What actually makes the difference between some surviving while others don’t?  Turn fear, anger, and stress into focus. My personal conclusion on this journey for answers may surprise you. Here is a collection of unique true stories that reveal a new path as you learn how the ordinary do the extraordinary.  

This book is available on major book sites in paperback or eBook formats
(Amazon, Google Books, Kobo Books, Barnes & Noble, Createspace-eStore) 
Goodreads for review

Paperback book can also be purchased from my site:
http://www.SurvivalSpiritualQuest.com

(you can request a signed book from this site)






Monday, November 30, 2015

Notes on Courage – Patsy Kelley

I am celebrating a happy 30th anniversary of living in a small town, mountainous Idaho!Seems not that long ago that a friend envied my COURAGE to leave my job, home and friends to move 2500 miles into the unknown. I did not think of this as courageous, but adventuresome. I was excited to see, do and experience new things. That in itself was motivating.

However, in retrospect, I guess it was an act of courage. Mostly, it took courage to admit to stagnation in my work an life. In the 1980’s, a steady paycheck provided incentive to stay put in a comfortable home and job. Divorced, I had no children or mate to limit my imagination, and even my cats had died. So why, in my mid-forties would I not want to set out on an adventure?

Long ago, my grandfather told me to be sure to “Go west and see the mountains”. With a knowledge of geography and good map skills, I was excited to follow his vision. In addition, I was tired of pushing around paper and people for the government (it’s called Human Services burnout!). I wanted to experience new things and felt capable of finding work to support myself. Naive? Impulsive? Irresponsible? – or Brave and Courageous?

With some research, planning, saving, making arrangements with supportive friends, I embarked on my escape from mediocrity, boredom and security to a new life in the West. It was not without unknowns and difficulties, but the results were energizing and very satisfying. I am glad I had faith in myself, and the Universe, to make this adventure my new life.

Post Script: Life is too short to do the same things all the time…some of the ways I have made my living: Junior High Teacher, College Geography Instructor, Office for Aging Planner, Office of Employment & Training Planner/Supervisor, Amateur Photographer, Cook/Waitress/Chef-Guest Ranch/Restaurant Chef & Manager, Watercolor Artist, Organic Market Gardner.  

  

Friday, December 12, 2014



Ever Thought of Traveling to Build Courage?
·         By: Sally DeMasi

·         Thu, 12/11/2014 - 01:15· posted on SelfhelpMagazine
Do you feel you have the courage you need in life?  Just what is courage anyway and why might you want to engage it in all aspects of your life? To develop courage will require facing your fears.
Courage is mental and emotional preparedness to deal with difficult situations as a person confronts pain, fear, intimidation or physical and moral danger. Courageous individuals are often independent, display selflessness with integrity and honor.  A courageous person also exhibits virtue, honor and bravery.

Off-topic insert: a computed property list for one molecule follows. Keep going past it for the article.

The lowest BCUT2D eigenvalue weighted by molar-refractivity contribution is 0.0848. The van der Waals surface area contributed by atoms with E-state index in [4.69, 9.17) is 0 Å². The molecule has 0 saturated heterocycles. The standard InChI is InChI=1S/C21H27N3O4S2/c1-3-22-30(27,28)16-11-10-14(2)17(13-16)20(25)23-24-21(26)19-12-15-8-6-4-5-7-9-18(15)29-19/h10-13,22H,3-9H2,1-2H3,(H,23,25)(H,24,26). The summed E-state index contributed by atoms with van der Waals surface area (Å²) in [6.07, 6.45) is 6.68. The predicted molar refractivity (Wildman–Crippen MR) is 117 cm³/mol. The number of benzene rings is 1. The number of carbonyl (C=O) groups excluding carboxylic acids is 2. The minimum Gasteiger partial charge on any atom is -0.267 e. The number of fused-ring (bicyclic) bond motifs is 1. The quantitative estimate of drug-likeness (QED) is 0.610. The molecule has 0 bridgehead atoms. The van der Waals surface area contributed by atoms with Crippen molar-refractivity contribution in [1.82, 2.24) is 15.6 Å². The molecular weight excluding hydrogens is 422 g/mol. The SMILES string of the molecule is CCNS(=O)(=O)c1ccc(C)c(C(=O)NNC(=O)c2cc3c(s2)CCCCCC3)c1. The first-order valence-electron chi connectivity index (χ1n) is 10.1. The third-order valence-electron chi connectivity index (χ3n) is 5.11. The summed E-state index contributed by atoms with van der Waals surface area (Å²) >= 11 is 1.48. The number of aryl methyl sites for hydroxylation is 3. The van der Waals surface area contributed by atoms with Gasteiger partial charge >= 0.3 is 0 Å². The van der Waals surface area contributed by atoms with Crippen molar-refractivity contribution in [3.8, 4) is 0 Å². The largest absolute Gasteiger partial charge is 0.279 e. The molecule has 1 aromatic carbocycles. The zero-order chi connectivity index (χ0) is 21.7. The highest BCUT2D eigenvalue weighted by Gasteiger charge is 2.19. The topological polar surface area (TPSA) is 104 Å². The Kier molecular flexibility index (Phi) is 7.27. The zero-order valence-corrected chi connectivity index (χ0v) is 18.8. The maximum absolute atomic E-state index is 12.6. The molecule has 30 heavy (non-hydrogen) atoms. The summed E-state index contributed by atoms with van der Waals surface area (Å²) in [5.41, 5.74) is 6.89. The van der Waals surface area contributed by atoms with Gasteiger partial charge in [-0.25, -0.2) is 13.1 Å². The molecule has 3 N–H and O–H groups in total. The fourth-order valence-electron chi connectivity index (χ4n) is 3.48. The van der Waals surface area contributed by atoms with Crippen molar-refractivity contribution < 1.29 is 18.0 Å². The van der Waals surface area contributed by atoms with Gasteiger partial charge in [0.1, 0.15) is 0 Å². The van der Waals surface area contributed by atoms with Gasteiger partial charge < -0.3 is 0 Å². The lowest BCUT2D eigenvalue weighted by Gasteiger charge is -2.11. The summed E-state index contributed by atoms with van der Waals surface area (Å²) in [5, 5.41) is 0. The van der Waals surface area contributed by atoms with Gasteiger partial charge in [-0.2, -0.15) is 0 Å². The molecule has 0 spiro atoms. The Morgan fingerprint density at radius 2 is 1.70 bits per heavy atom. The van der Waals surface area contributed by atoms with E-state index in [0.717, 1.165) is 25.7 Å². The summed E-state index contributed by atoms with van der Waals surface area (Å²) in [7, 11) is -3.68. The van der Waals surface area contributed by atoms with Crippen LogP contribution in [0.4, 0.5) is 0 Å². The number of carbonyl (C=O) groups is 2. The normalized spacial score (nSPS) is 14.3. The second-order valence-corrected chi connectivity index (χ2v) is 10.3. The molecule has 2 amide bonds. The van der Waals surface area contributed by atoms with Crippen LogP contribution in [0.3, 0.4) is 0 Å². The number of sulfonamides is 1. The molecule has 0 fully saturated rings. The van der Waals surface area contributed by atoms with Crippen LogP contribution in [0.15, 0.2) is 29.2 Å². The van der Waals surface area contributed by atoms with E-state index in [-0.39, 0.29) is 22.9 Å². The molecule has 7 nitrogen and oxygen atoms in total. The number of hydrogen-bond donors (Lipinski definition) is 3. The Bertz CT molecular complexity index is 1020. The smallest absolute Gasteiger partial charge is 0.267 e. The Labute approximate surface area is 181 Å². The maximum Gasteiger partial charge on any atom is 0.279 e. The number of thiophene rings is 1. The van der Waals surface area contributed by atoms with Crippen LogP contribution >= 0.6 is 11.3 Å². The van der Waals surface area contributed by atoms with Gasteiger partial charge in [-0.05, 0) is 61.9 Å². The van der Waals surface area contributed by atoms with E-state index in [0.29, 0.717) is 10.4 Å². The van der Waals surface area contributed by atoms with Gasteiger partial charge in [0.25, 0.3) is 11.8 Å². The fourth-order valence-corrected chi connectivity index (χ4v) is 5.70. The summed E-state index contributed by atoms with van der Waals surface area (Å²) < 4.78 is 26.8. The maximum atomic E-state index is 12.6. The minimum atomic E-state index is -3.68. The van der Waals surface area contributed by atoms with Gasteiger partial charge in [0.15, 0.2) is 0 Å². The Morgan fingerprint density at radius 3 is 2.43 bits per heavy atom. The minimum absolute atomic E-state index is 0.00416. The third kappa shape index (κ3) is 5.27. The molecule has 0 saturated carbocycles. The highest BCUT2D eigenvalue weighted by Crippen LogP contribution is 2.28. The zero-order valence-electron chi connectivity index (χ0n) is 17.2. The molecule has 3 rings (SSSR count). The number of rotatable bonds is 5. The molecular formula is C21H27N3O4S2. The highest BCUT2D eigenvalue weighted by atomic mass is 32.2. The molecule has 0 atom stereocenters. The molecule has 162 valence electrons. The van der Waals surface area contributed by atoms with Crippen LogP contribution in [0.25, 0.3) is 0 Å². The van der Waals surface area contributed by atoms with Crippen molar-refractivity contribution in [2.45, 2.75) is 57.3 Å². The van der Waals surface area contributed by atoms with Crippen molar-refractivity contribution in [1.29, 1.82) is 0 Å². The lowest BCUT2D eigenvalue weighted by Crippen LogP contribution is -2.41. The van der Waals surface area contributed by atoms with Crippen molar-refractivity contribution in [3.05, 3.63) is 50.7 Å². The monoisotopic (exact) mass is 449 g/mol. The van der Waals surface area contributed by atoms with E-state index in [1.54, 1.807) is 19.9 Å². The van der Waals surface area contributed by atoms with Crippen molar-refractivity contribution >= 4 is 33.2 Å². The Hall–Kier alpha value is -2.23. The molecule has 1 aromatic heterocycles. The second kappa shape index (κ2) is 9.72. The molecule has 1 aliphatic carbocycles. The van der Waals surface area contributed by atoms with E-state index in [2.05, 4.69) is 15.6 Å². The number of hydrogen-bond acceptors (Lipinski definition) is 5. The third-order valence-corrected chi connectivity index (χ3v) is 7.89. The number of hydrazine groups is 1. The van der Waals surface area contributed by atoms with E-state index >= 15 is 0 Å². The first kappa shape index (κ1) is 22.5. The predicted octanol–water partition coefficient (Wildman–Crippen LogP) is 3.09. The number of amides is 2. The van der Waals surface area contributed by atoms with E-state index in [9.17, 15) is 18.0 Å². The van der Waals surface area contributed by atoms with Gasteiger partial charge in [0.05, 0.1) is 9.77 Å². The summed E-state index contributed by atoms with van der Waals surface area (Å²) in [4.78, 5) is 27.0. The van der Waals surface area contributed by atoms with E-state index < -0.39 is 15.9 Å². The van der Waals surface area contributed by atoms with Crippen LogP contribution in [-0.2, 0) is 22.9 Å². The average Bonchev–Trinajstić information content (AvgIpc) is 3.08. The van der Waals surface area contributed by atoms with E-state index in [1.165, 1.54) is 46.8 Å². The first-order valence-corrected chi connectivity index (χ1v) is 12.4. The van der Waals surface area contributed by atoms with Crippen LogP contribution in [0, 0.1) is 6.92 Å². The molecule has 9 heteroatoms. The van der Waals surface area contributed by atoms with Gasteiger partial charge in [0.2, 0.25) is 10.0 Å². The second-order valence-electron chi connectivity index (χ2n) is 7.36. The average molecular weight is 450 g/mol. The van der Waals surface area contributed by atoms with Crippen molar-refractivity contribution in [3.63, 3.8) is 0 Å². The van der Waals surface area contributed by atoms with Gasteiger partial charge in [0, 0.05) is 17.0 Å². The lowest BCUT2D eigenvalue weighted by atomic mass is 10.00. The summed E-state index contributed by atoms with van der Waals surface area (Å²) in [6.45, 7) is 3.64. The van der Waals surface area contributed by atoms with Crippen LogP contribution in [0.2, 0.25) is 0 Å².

Do you feel you have the courage you need in life?  Just what is courage anyway and why might you want to engage it in all aspects of your life? To develop courage will require facing your fears.
Courage is mental and emotional preparedness to deal with difficult situations as a person confronts pain, fear, intimidation or physical and moral danger. Courageous individuals are often independent, display selflessness with integrity and honor.  A courageous person also exhibits virtue, honor and bravery.
As you acquire courage you become self-confident.
READ THE REST OF THE ARTICLE ON sELFHELPMAGAZINE.COM
 http://www.selfhelpmagazine.com/articles/traveling-build-courage#sthash.7UPl24cA.dpbs

About the AuthoR
Sally DeMasi, author of “Courage Quest”

Available on major book sites – links and other stories on: http://www.couragaequest.net. Also a photographer, enjoy her photos on: http://www.sallydemasi.com. She lives in the Idaho mountains and takes advantage of winter sports, then kayaks, fishes, hikes and camps summers.  

She wrote “Courage Quest “, which encompasses her growth through backpacking solo international trips, encouraging others to uncover the treasure courage allows.

Friday, February 21, 2014


Book


Courage Quest is a compilation of adventure stories in various parts of the world where I confronted my fears in search of courage--starting a bit late when I was turning fifty. I traveled almost exclusively by myself with a backpack by public transportation or walking, staying as locals do in hostels while turning my back on millions from my career to concentrate on the search for me.

Learn how I survived my guides washing dish technique in the Amazon, my encounter with a shaman who cured a rusty rebar cut in the jungle from infection and my solo walk through a drug and crime infested Athens neighborhood.
Come share my ventures, the lessons learned, why and how we should pursue and create new adventures in your life. You’ll improve your self-confidence as an older woman struggling to survive mature years, as a young woman completing your rite to passage journey to womanhood learning to define yourself and maturing or as a man who just wants a bit more guts in his life as he ventures forth.